- Moulin Rouge: This world-famous cabaret is known for its red windmill on the roof and is the birthplace of the modern form of the can-can dance.
- Musée de Montmartre: This museum is dedicated to the history of the neighborhood and its artistic scene. It includes Renoir’s studio and offers insights into the works of many artists including Toulouse-Lautrec, Modigliani, and more.
- The “I Love You” Wall: Located in Jehan Rictus Square, this mural features the phrase “I love you” in more than 250 languages.
- Rue des Abbesses and Rue Lepic: These streets are some of the district’s main arteries, full of charming cafes, bakeries, cheese shops, and more.
- The Dali Museum: This museum is dedicated to the surrealist artist Salvador Dali, featuring a collection of his drawings, sculptures, engravings, and paintings.
This district is full of charm, with its narrow cobbled streets, artist studios, and the vintage carousel near Sacré-Cœur. The atmosphere is very different from the wide boulevards and grand buildings that characterize other areas of Paris. This is an area to wander around, take in the views, enjoy the art scene, and soak up the history.
19th Arrondissement – Buttes-Chaumont
The 19th arrondissement of Paris, also known as Buttes-Chaumont, is located on the northeastern side of the city, on the right bank of the River Seine. Like the neighboring 20th arrondissement, the 19th is a diverse, vibrant area with a genuine local feel.
Here are some of the key features and attractions in the 19th arrondissement:
- Parc des Buttes-Chaumont: This is the district’s namesake and one of the most beautiful parks in Paris. It features a large lake, beautiful trees, cliffs, a suspension bridge, and a temple perched on a hill, with wonderful views of the city.
- La Villette Complex: This area is home to several important cultural institutions. These include the Cité des Sciences et de l’Industrie, which is the biggest science museum in Europe, the Géode (a geodesic dome housing a theater), and the Philharmonie de Paris, a major symphony hall.
- Canal de l’Ourcq and Canal Saint-Denis: These canals run through the 19th arrondissement, and the area along their banks is a lovely place to walk, picnic, or enjoy a boat ride.
- La Mouzaïa: This is a picturesque area with small houses covered in ivy and flowers, often referred to as a hidden gem in Paris.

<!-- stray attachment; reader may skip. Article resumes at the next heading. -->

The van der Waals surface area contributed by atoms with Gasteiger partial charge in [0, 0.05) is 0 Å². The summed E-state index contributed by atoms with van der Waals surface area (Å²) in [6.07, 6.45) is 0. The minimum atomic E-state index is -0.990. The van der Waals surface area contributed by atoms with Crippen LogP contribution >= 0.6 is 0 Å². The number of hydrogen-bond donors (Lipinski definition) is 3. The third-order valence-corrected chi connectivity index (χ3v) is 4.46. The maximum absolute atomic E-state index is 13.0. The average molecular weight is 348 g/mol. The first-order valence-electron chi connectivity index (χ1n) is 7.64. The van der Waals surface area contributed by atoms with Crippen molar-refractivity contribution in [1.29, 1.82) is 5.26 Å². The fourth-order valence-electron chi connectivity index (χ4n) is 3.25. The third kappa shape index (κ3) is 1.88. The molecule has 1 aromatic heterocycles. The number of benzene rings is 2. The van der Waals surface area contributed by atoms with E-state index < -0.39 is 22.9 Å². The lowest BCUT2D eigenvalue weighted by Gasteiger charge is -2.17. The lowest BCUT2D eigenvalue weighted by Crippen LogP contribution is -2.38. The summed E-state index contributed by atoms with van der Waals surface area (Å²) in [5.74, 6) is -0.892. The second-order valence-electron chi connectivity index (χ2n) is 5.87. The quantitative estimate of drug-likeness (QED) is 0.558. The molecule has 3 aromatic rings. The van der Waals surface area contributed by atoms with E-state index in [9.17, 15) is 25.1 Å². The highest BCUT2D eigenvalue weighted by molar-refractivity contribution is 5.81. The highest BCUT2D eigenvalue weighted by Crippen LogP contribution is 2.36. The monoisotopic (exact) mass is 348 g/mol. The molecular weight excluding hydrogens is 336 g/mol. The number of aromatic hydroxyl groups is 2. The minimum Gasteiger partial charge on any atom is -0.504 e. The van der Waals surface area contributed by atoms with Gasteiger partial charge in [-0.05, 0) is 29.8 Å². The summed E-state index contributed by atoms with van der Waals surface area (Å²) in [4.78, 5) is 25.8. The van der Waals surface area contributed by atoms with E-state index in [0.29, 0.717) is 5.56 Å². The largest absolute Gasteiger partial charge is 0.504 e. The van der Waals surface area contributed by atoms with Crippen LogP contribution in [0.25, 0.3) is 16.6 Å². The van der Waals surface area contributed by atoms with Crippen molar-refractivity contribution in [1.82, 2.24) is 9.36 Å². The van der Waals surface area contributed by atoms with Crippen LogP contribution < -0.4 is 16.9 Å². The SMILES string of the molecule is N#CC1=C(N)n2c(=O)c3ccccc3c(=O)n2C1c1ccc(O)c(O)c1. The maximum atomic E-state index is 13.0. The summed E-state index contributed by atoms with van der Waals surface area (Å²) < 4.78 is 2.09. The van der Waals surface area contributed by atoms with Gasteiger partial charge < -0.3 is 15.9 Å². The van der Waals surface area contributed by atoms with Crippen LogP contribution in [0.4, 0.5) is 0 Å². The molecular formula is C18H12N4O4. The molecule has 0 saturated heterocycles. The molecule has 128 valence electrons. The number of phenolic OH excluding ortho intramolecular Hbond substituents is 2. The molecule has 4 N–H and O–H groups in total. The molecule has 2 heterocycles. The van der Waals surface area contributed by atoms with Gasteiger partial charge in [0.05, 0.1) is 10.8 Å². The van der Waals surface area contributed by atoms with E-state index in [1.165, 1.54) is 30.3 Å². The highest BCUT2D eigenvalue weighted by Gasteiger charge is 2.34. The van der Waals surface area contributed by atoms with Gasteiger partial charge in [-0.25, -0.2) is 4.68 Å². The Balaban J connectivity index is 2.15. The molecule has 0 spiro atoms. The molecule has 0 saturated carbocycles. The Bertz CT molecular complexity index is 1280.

- Cent Quatre (104): A public cultural center in the former municipal undertakers site, offering exhibitions, concerts, and festivals.
The 19th arrondissement also hosts various cultural events throughout the year and offers a range of dining and shopping options. It’s a bit off the beaten path in terms of traditional Paris tourism, but it’s certainly worth a visit for its parks, cultural offerings, and authentic Parisian atmosphere.
20th Arrondissement – Ménilmontant
This district is located on the right bank of the River Seine. The 20th arrondissement is also known for being cosmopolitan and having a mix of cultures, which is reflected in the diversity of its shops, restaurants, and cultural venues.
Key points of interest in the 20th arrondissement include:
- Père Lachaise Cemetery: This is perhaps the most famous feature of the 20th arrondissement. It is the largest cemetery in Paris and is known worldwide for being the final resting place of many famous individuals, including Oscar Wilde, Edith Piaf, Frédéric Chopin, and Jim Morrison.
- Belleville: This neighborhood is known for its vibrant arts scene and is home to a diverse community, including one of the city’s major Chinese neighborhoods. It’s a great area to explore for its street art, local food, and panoramic views of Paris.
- Parc de Belleville: This park, located in the Belleville neighborhood, is another spot that offers a stunning view of the Paris skyline.
- La Campagne à Paris: It is a small neighborhood of picturesque houses that look like they are straight out of a country village. It’s a peaceful and charming spot to take a stroll and escape from the bustle of the city.
- Rue Denoyez: Known as a haven for street artists, this street is filled with vibrant murals and constantly changing graffiti art.
The 20th arrondissement has a more local feel compared to the tourist-heavy central districts of Paris. It’s a great area to experience an authentic slice of Parisian life.
Exploring Paris through the lens of its different districts provides an insightful journey into the city’s rich history, culture, and character. Each arrondissement offers its unique narrative and flavor, contributing to the grand mosaic that is Paris. Whether you’re drawn to art, history, cuisine, or fashion, Paris’s arrondissements promise an enriching experience that resonates with your unique interests and leaves you yearning to return and uncover more of its treasures.
To be continued…
Remember, this article only serves as a guide, the real charm of Paris lies in wandering its beautiful streets, discovering hidden gems, and letting the city surprise you in its own delightful ways. So, when you find yourself in Paris, let your curiosity guide you through its diverse arrondissements and let the ‘City of Lights’ illuminate your journey.
This is where we can conclude the article once all the arrondissements are described thoroughly.